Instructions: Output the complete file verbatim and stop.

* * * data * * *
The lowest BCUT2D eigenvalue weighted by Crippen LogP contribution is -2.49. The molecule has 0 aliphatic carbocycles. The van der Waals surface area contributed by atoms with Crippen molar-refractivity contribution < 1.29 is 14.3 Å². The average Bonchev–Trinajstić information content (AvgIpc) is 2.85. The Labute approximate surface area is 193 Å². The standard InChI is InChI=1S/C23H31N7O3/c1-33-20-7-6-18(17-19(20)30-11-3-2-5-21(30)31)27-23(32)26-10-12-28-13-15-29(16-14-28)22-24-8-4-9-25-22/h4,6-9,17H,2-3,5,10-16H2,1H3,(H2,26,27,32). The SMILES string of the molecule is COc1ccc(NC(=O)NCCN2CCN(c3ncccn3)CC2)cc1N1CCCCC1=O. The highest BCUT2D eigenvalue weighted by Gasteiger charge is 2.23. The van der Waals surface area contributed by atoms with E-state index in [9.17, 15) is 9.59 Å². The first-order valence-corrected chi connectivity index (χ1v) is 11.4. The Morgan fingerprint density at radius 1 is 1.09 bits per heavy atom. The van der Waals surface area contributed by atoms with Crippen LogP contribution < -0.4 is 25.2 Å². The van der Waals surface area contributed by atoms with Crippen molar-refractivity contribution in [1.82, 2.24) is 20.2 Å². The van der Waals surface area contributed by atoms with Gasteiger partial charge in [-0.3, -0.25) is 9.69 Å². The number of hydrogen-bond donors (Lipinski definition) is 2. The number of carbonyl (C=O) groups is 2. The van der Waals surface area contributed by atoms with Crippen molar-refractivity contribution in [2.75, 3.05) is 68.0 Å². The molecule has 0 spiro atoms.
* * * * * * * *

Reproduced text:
The lowest BCUT2D eigenvalue weighted by Crippen LogP contribution is -2.49. The molecule has 0 aliphatic carbocycles. The van der Waals surface area contributed by atoms with Crippen molar-refractivity contribution < 1.29 is 14.3 Å². The average Bonchev–Trinajstić information content (AvgIpc) is 2.85. The Labute approximate surface area is 193 Å². The standard InChI is InChI=1S/C23H31N7O3/c1-33-20-7-6-18(17-19(20)30-11-3-2-5-21(30)31)27-23(32)26-10-12-28-13-15-29(16-14-28)22-24-8-4-9-25-22/h4,6-9,17H,2-3,5,10-16H2,1H3,(H2,26,27,32). The SMILES string of the molecule is COc1ccc(NC(=O)NCCN2CCN(c3ncccn3)CC2)cc1N1CCCCC1=O. The highest BCUT2D eigenvalue weighted by Gasteiger charge is 2.23. The van der Waals surface area contributed by atoms with E-state index in [9.17, 15) is 9.59 Å². The first-order valence-corrected chi connectivity index (χ1v) is 11.4. The Morgan fingerprint density at radius 1 is 1.09 bits per heavy atom. The van der Waals surface area contributed by atoms with Crippen LogP contribution < -0.4 is 25.2 Å². The van der Waals surface area contributed by atoms with Crippen molar-refractivity contribution in [1.82, 2.24) is 20.2 Å². The van der Waals surface area contributed by atoms with Gasteiger partial charge in [-0.3, -0.25) is 9.69 Å². The number of hydrogen-bond donors (Lipinski definition) is 2. The number of carbonyl (C=O) groups is 2. The van der Waals surface area contributed by atoms with Crippen molar-refractivity contribution in [2.75, 3.05) is 68.0 Å². The molecule has 0 spiro atoms.